Four opportunities to listen on shortwave:

For the Americas and parts of Europe, Tuesday 0000-0100 UTC on WBCQ, 7490 KHz from Monticello, ME, USA (Monday 8-9PM EDT in the US)
3 & 4. For Europe and sometimes beyond, Tuesday 1900-2000 UTC and Saturday 1200-1300 on Channel 292, 6070 KHz from Rohrbach, Germany.

Uncle Bill's Melting Pot, a musical variety program that features everything from everywhere plus bits of comedy and other weirdness now and then, will air on WBCQ the Planet, 7490 KHz, Thursday, June 1 from 2300-2330 UTC (7:00pm-7:30pm EDT in the Americas).  This week wanders the continents a bit.

William "Bill" Tilford, Owner/Producer
Tilford Productions, LLC

Voice of Tajik shortwave schedule

Voice of Tajik image on You Tube

You Tube audio of Voice of Tajik 

Tajikistan - Summer 2017 schedule
Voice of Tajik (Ovozi Tojik)
kHz: 1143, 7245 kHz

All times UTC

Days Area
1200-1300 daily Middle East 1143dsb, 7245dsb

0600-0800 daily Western Asia 1143dsb, 7245dsb

1300-1400 daily Asia/Middle East 1143dsb, 7245dsb

0400-0600 daily Middle East 1143dsb, 7245dsb
1600-1800 daily Middle East 1143dsb, 7245dsb

1100-1200 daily Asia 1143dsb, 7245dsb

0800-1000 daily Central Asia 1143dsb, 7245dsb

0200-0400 daily Central Asia 1143dsb, 7245dsb
1400-1600 daily Central Asia 1143dsb, 7245dsb

1000-1100 daily Central Asia 1143dsb, 7245dsb
(WRTH A-17 update, May 2017, via RUSdx #925; wwdxc BC-DX TopNews May 21)

Frequency updates on shortwave

Updated schedule of The Mighty KBC Radio via MBR Nauen:
0000-0200 on  9925 NAU 125 kW / 300 deg to NoAm English Sun till Aug.27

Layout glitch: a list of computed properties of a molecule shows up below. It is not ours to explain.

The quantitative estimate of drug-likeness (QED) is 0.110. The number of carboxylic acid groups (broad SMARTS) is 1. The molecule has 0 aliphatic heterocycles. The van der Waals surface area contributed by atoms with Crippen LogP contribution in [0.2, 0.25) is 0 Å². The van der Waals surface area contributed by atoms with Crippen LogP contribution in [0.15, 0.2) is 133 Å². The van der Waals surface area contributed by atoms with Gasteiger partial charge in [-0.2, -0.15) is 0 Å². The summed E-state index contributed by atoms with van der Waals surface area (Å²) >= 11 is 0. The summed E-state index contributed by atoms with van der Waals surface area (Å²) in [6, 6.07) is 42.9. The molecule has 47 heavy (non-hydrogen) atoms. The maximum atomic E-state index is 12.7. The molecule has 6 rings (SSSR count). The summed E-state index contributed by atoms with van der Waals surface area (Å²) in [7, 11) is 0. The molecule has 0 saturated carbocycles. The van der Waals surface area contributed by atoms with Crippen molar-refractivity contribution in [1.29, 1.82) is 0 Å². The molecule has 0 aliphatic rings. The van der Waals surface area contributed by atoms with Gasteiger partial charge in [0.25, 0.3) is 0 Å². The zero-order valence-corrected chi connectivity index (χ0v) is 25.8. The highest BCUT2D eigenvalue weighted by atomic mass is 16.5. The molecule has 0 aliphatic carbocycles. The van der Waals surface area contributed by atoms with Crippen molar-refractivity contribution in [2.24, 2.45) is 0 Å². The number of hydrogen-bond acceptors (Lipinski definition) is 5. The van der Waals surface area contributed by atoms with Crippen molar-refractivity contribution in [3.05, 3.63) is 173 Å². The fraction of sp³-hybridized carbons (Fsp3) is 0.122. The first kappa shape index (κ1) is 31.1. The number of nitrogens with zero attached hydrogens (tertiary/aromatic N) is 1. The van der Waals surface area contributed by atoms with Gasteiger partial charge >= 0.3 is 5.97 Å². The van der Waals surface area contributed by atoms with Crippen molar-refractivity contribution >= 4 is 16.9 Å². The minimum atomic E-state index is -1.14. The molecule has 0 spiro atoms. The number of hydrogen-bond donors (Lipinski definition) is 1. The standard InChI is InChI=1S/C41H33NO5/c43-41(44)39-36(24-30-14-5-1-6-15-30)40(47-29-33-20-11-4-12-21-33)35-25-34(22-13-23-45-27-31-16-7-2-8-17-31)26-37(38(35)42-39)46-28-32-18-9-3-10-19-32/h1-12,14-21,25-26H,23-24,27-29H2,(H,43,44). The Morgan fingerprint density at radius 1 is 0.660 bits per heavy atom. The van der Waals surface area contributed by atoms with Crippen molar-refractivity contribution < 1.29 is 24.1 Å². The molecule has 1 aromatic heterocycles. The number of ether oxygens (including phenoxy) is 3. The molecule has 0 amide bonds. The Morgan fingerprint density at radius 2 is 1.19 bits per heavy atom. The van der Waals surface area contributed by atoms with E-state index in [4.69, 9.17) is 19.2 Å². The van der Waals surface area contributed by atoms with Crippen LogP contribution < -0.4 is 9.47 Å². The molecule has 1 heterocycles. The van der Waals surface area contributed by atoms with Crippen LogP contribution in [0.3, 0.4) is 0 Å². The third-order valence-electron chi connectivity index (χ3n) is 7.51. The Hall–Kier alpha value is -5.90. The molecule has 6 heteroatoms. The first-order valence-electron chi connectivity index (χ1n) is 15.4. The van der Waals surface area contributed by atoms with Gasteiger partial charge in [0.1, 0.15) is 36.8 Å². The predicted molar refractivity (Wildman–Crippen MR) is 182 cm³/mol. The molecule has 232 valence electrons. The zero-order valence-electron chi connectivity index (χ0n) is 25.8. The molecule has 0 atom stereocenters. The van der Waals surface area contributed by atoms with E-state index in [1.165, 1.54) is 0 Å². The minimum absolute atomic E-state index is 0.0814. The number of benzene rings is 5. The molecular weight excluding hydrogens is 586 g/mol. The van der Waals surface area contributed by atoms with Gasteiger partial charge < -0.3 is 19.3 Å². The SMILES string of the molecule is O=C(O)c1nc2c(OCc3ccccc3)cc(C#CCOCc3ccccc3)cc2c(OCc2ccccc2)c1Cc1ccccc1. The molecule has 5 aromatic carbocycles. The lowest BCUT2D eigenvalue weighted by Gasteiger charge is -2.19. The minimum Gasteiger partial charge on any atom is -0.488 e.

from Sept.2/3
2300-0000 on  6145 NAU 125 kW / 300 deg to NoAm English Sat, ex 0000-0100 Sun
0000-0100 on  6145 NAU 125 kW / 300 deg to NoAm English Sun, ex 0100-0200 Sun*
* to avoid on 6145 BAU 100 kW / 340 deg to WNAm English Dly Radio Habana Cuba.

Echo of Hope/VOH
Effective: 18 May
0600-2400 5995#HWA 100 kW / non-dir to NEAs Korean, ex  6003
0600-2400 6350*HWA 100 kW / non-dir to NEAs Korean, ex  6348
parallel freq 3985 HWA 100 kW / non-dir to NEAs Korean no change
parallel freq 6250 SEO 010 kW / 010 deg to NEAs Korean no change
# no jamming, but other two traditional 3985 and 6250 are jammed
* no jamming, best reception in USB, due to strong QRM RTTY 6245New schedule of
Radio Voice of Adal via MBR Issoudun, May 24

Voice of Adal
1500-1539 on 15205 ISS 100 kW / 125 deg to EaAf Arabic   Wed, x 1500-1530
1539-1558 on 15205 ISS 100 kW / 125 deg to EaAf Tigrinya Wed, x 1530-1558
1500-1530 on 15205 ISS 100 kW / 125 deg to EaAf Arabic   Sat as scheduled
1530-1558 on 15205 ISS 100 kW / 125 deg to EaAf Tigrinya Sat as scheduled

Voice of Tibet
Effective: 27 May
1200-1210 11513 DB  100 kW / 095 deg to EaAs Chinese, ex 11507
1210-1230 11507 DB  100 kW / 095 deg to EaAs Chinese, ex 15513
1300-1310 11512 DB  100 kW / 095 deg to EaAs Chinese, ex 11513
1310-1330 11517 DB  100 kW / 095 deg to EaAs Chinese, ex 11507
1335-1345 15522 DB  100 kW / 131 deg to CeAs Tibetan, ex 15513
1345-1400 15528 DB  100 kW / 131 deg to CeAs Tibetan, ex 15537
2335-2400 7487 DB  100 kW / 131 deg to CeAs Tibetan, ex  7497

Deutsche Welle
Effective: 01 June
0630-0700 NF 13660 NAU 500 kW / 185 deg to WeAf Hausa, ex 13810
1600-1700 NF 17705 DHA 250 kW / 225 deg to EaAf Amharic,x 13850
(DX Bulgaria/SWL DXing/WWDXC Top News)

Tuesday, May 23, 2017

Return to the Radio Scene in Albania: The Wartime Years

Ancient ruins of Albania (Gayle Van Horn QSL Collection)
Recent news reports in the international radio world inform us that the small European country of Albania finally closed its remaining medium wave and shortwave stations earlier this year.  Thus in Albania, all radio broadcasting stations throughout the country, numbering one hundred or more government and commercial stations, are now concentrated into the standard FM Band 2.  However, Radio Tirana shortwave is still on the air, via a new relay with the large American commercial shortwave station WRMI in Okeechobee Florida.
            In our program today, we present our third episode about the radio story in Albania, and on this occasion, we begin with the historic era of ancient times.